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Alex Teuten hopes Euro Cross is start of international success storyNovember 29, 2017
The English National and Inter-Counties runner-up has gained his first GB vest for the European Cross Country Championships but his British team ambitions don’t stop there
Having represented England on the track, roads and cross country, Alex Teuten now aspires to do the same in a GB vest. After his runner-up finish at the Liverpool Cross Challenge, he has taken a big step toward achieving that goal.
Finishing behind Ben Connor at the trial race at Sefton Park on Saturday, Teuten secured a spot to make his British team debut at the European Cross Country Championships in Slovakia on December 10. Now he intends for this to mark just the start of an international success story.
“It’s been an absolute dream of mine,” he says. “Ever since I started athletics. As a kid you dream about representing your country.
“I’ve been building on previous results and getting stronger and that GB dream came ever so slightly closer into view every year.”
After his breakthrough at the start of this year, Teuten had been hoping to pull on a GB vest for the first time at the World Cross Country Championships in March, but British Athletics decided not to take a senior men’s team to Uganda.
Disappointed but undeterred, Teuten “pressed the reset button”.
“I got my head down and worked through it,” explains the 25-year-old, who won the BUCS cross country title before finishing as runner-up in the English National and Inter-Counties in February and March. “I don’t really think it was an indication of my ability that I didn’t go, I think it was just the costing and the circumstances which meant that on that occasion they weren’t going to send a team.
“I thought ‘I just need to keep this form and try and build on it if I can’ to try and put myself in contention for the next opportunity.”
“I’ve been building on previous results and getting stronger and that GB dream came ever so slightly closer into view every year”
After not making the World University Games in Taipei, Teuten turned his attention to securing a spot for Samorin. Feeling like he had perhaps over-raced during the summer, the Southampton athlete was careful not to make the same mistake again as he switched from the track to the roads and cross country.
“I think I learnt my lesson from the track and I really made sure that the races I did were significant and meaningful,” says Teuten, who competed at the Southern road relays in September before a Hampshire cross country league meet, a fourth-place finish at the Simplyhealth Great South Run and then 26th at the Cross Internacional de Atapuerca in Spain. “They really did bring me on, which meant I went into the trials in the best form I could have hoped.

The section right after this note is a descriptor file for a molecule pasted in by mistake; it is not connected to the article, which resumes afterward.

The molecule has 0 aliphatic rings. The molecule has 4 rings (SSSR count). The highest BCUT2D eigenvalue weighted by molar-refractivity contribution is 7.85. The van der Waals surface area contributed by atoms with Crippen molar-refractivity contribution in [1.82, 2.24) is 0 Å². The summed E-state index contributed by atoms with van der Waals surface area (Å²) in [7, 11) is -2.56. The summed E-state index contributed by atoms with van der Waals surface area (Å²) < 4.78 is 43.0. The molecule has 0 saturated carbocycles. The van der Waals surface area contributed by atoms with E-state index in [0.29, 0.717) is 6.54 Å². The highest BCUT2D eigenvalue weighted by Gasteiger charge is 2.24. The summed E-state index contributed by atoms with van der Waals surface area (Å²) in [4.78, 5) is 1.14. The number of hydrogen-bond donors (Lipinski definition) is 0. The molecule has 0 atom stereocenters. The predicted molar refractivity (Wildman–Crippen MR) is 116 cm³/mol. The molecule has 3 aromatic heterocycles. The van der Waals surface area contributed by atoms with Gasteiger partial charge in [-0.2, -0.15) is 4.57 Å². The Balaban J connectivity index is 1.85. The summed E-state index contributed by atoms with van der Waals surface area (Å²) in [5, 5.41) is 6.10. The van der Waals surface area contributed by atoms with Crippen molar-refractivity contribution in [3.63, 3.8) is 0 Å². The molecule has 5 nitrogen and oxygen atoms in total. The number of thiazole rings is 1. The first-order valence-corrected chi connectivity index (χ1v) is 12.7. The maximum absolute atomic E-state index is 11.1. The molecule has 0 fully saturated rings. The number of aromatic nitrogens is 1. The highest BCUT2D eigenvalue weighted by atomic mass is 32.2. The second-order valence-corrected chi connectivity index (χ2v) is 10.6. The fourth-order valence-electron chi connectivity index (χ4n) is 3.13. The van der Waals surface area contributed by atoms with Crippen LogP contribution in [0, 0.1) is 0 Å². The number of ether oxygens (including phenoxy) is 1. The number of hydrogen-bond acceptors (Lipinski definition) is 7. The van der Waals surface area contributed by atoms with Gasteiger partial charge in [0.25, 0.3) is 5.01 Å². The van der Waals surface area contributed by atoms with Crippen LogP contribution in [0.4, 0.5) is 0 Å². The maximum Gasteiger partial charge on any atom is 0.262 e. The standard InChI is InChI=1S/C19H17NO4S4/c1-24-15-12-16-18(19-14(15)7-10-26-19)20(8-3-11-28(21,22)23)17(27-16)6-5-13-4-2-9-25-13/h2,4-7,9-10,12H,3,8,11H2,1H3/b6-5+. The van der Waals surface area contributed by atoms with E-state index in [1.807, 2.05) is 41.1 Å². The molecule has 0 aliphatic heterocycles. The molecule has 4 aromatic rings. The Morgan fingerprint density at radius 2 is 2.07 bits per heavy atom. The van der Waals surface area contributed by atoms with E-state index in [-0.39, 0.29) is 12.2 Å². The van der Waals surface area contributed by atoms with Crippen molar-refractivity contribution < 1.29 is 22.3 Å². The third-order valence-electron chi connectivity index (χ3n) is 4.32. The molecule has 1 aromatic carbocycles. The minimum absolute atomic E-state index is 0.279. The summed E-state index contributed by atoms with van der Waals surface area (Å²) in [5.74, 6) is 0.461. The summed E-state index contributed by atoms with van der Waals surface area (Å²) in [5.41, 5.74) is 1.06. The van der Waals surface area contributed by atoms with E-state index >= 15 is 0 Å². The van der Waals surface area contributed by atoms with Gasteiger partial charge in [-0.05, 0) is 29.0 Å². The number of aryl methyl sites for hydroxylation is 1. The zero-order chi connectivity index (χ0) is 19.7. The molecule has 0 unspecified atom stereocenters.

“I thought my best realistic chance (to get a place on the British team) was to somehow grab a fourth-place finish in the race,” adds the Rod Lock-coached runner. “To finish second was just well beyond any of my or my coach’s aspirations. It was a huge surprise and a real dream come true, to be honest.”
Now Teuten is focused on making the most of the experience in Slovakia.
“I’ve been given this absolutely fantastic opportunity and I’ve got to get myself in peak shape just like I did for Liverpool and do it all over again,” he says.
“I’d like to really try to be a significant contributor to the GB team and hopefully we can come away with a team medal.
“Ben Connor is in fantastic form. He has beaten me twice by two seconds in the last month – once at Great South and again in Liverpool,” he adds. “I think we are both very evenly matched and I’d love to edge him!
“Obviously I want all the GB team to do as well as we can but, from a personal point of view, we’re so evenly matched I feel like I’m due a result where I edge him this time round!”
“I’d like to really try to be a significant contributor to the GB team and hopefully we can come away with a team medal”
Although Teuten has been working hard to gain a GB vest, just because he has one coming doesn’t mean that he plans to rest on his laurels.
“My attention is actually going to turn to the roads,” he explains, looking ahead to 2018. “I will go to the Euros, I will go to the Great Edinburgh XCountry if I am invited and then after that I’m going to look to try and qualify for the World Half Marathon Championships.
“I haven’t done that much on the road but I feel I am quite well suited to it,” adds the chemistry PhD student, who has a degree in chemistry with medicinal science and has so far run 65:54 for the half-marathon.
“I know I’ve got some quite good times. Certainly in training I’ve shown that I’ve been quite good on the road.
“The qualifying standard is only 65 minutes. I haven’t quite achieved that but I think I am capable of doing it, for sure, and it’s a matter of becoming as fast as I can and being one of those people who gets considered.
“I imagine this year, with such a rich vein of form from a lot of the British athletes, there’s going to be a lot of people under that qualifying standard so it’s going be a case of who has got one of the quickest times and who is going to be the most competitive at the World Half.
“Racing at the Manchester International completed my target of representing England on all three surfaces. So to do that for GB would be absolutely fantastic.
“It’s so surreal because to get one (GB vest) was a dream come true for me, it was such a big deal. But I’m already sort of looking ahead to see what I can do next – it’s the competitor in me!”
» See the November 30 edition of AW magazine for 10 pages of coverage from the Liverpool Cross Challenge